And what a new order it was! Based on a group photo, my pledge class was ranked hottest on a Greek life-centric blog run by an anonymous troll. But that anonymous troll wielded a crazy amount of power. My pledge sisters chanted “We’re number one!” at parties and shared the post on Facebook as if this accolade was something hard earned. Some of the sophomores who vetted us took credit for curating the best-looking pledge class. It was a selling point at rush the following year: “Join our house! You can be hot too!”
It was cool to be cool; there was something perversely empowering about being associated with a bunch of hotties, and having other people think this about me was somewhat intoxicating. But it was also empty and embarrassing. At parties talking to boys, everything about me was irrelevant until he knew what house I was in. Only then would he comfortably proceed with a conversation.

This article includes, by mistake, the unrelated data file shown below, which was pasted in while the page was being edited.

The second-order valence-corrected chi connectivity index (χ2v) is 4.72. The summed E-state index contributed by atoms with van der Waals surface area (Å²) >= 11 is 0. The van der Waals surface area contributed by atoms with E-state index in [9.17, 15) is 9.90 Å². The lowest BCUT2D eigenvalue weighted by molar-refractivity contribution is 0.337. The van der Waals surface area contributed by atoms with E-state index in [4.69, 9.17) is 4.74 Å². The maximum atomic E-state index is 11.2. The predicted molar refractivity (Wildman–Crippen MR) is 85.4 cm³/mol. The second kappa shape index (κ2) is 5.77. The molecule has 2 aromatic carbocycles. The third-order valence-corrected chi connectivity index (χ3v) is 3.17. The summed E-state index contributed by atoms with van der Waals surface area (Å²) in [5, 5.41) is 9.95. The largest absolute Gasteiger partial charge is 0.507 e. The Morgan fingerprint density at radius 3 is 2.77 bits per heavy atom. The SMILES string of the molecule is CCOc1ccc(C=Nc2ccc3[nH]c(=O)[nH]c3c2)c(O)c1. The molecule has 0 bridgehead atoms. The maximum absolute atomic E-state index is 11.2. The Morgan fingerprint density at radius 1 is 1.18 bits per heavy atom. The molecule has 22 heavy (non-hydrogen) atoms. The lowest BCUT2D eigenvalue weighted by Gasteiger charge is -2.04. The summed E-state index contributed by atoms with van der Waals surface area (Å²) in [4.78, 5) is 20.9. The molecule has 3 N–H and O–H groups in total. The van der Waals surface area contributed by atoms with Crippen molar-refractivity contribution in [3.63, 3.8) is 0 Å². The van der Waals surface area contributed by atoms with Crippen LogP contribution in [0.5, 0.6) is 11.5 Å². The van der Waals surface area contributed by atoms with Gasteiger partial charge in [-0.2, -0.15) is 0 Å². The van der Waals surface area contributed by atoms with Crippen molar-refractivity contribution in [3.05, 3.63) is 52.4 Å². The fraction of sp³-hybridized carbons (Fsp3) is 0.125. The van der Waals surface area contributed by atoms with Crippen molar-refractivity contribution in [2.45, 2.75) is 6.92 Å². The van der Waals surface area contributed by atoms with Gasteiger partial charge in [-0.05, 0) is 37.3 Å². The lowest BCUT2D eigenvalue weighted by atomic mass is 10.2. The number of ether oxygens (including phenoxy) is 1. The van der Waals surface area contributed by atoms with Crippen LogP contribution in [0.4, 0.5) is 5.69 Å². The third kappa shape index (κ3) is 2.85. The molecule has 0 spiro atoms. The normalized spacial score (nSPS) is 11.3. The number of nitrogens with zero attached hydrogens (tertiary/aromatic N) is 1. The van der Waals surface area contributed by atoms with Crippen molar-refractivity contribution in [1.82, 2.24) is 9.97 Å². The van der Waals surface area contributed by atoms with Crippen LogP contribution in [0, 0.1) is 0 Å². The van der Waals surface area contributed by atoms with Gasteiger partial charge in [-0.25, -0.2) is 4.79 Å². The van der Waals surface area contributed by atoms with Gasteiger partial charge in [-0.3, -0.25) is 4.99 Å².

Inside the Greek community this blog was a source of pride and arrogance and jealousy, and furthered feuds between houses of women. “Sisterhood” in this context only applies to girls under the same letters, and other women are always the enemy. We didn’t haze (though others did -- my freshman-year roommate was forced by older women in her sorority to get on her knees and simulate oral sex to a beer bottle a frat pledge held on his lap), partially because I think the girls in my house were genuinely nice people, but also because we feared retribution from competing sororities for stealing their prospects, or stealing their boyfriends, or any number of petty crimes amongst women. One publicized slip-up and the National Panhellenic Conference (NPC) would punish us, and little birds were everywhere. This led to nasty competition and ingrained distrust of the other houses, at least at a macro level.